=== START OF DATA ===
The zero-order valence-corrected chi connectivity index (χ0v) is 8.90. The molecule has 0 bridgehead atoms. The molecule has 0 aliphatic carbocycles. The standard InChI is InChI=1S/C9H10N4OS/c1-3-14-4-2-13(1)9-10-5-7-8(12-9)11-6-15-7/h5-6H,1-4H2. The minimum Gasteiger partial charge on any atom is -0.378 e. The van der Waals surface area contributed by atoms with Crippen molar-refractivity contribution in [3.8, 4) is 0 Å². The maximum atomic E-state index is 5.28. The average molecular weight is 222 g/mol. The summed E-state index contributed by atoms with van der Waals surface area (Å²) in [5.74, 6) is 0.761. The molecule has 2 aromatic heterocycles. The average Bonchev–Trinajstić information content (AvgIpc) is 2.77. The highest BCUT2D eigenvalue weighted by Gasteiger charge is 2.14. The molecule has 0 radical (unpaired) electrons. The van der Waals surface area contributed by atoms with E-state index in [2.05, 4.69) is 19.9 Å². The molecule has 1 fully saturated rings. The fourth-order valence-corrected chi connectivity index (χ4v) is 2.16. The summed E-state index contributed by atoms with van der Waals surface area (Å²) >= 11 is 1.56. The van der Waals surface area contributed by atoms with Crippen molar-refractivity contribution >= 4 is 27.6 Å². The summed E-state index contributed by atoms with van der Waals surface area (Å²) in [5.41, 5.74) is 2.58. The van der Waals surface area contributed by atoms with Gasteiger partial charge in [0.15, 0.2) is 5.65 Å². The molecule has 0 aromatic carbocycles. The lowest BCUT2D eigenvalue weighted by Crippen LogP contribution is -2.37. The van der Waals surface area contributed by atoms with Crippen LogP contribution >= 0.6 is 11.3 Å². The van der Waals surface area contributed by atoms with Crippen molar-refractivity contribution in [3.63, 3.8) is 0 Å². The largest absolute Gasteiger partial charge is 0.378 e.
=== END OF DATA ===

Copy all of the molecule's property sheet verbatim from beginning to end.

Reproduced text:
The zero-order valence-corrected chi connectivity index (χ0v) is 8.90. The molecule has 0 bridgehead atoms. The molecule has 0 aliphatic carbocycles. The standard InChI is InChI=1S/C9H10N4OS/c1-3-14-4-2-13(1)9-10-5-7-8(12-9)11-6-15-7/h5-6H,1-4H2. The minimum Gasteiger partial charge on any atom is -0.378 e. The van der Waals surface area contributed by atoms with Crippen molar-refractivity contribution in [3.8, 4) is 0 Å². The maximum atomic E-state index is 5.28. The average molecular weight is 222 g/mol. The summed E-state index contributed by atoms with van der Waals surface area (Å²) in [5.74, 6) is 0.761. The molecule has 2 aromatic heterocycles. The average Bonchev–Trinajstić information content (AvgIpc) is 2.77. The highest BCUT2D eigenvalue weighted by Gasteiger charge is 2.14. The molecule has 0 radical (unpaired) electrons. The van der Waals surface area contributed by atoms with E-state index in [2.05, 4.69) is 19.9 Å². The molecule has 1 fully saturated rings. The fourth-order valence-corrected chi connectivity index (χ4v) is 2.16. The summed E-state index contributed by atoms with van der Waals surface area (Å²) >= 11 is 1.56. The van der Waals surface area contributed by atoms with Crippen molar-refractivity contribution >= 4 is 27.6 Å². The summed E-state index contributed by atoms with van der Waals surface area (Å²) in [5.41, 5.74) is 2.58. The van der Waals surface area contributed by atoms with Gasteiger partial charge in [0.15, 0.2) is 5.65 Å². The molecule has 0 aromatic carbocycles. The lowest BCUT2D eigenvalue weighted by Crippen LogP contribution is -2.37. The van der Waals surface area contributed by atoms with Crippen LogP contribution >= 0.6 is 11.3 Å². The van der Waals surface area contributed by atoms with Crippen molar-refractivity contribution in [3.63, 3.8) is 0 Å². The largest absolute Gasteiger partial charge is 0.378 e.